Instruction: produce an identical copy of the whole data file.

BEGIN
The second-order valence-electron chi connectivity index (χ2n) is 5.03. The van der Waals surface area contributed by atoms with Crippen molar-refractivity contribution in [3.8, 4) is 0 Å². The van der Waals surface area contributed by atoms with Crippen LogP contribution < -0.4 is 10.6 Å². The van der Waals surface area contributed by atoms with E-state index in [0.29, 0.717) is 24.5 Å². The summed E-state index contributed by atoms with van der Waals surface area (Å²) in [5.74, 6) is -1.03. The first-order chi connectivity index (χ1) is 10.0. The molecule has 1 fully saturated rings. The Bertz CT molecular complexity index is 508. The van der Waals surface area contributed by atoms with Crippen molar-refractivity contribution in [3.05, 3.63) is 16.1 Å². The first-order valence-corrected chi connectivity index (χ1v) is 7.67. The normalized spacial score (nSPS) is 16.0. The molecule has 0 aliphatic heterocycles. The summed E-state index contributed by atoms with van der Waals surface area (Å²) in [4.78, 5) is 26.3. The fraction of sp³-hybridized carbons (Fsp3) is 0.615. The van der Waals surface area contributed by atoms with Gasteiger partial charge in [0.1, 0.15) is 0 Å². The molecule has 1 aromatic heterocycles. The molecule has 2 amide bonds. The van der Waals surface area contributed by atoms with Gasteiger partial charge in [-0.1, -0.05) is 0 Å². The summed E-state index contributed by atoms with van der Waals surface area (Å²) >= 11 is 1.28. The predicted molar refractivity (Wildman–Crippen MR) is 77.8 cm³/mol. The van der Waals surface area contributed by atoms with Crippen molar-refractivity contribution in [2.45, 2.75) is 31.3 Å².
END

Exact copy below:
The second-order valence-electron chi connectivity index (χ2n) is 5.03. The van der Waals surface area contributed by atoms with Crippen molar-refractivity contribution in [3.8, 4) is 0 Å². The van der Waals surface area contributed by atoms with Crippen LogP contribution < -0.4 is 10.6 Å². The van der Waals surface area contributed by atoms with E-state index in [0.29, 0.717) is 24.5 Å². The summed E-state index contributed by atoms with van der Waals surface area (Å²) in [5.74, 6) is -1.03. The first-order chi connectivity index (χ1) is 10.0. The molecule has 1 fully saturated rings. The Bertz CT molecular complexity index is 508. The van der Waals surface area contributed by atoms with Crippen molar-refractivity contribution in [3.05, 3.63) is 16.1 Å². The first-order valence-corrected chi connectivity index (χ1v) is 7.67. The normalized spacial score (nSPS) is 16.0. The molecule has 0 aliphatic heterocycles. The summed E-state index contributed by atoms with van der Waals surface area (Å²) in [4.78, 5) is 26.3. The fraction of sp³-hybridized carbons (Fsp3) is 0.615. The van der Waals surface area contributed by atoms with Gasteiger partial charge in [0.1, 0.15) is 0 Å². The molecule has 1 aromatic heterocycles. The molecule has 2 amide bonds. The van der Waals surface area contributed by atoms with Gasteiger partial charge in [-0.1, -0.05) is 0 Å². The summed E-state index contributed by atoms with van der Waals surface area (Å²) >= 11 is 1.28. The predicted molar refractivity (Wildman–Crippen MR) is 77.8 cm³/mol. The van der Waals surface area contributed by atoms with Crippen molar-refractivity contribution in [2.45, 2.75) is 31.3 Å².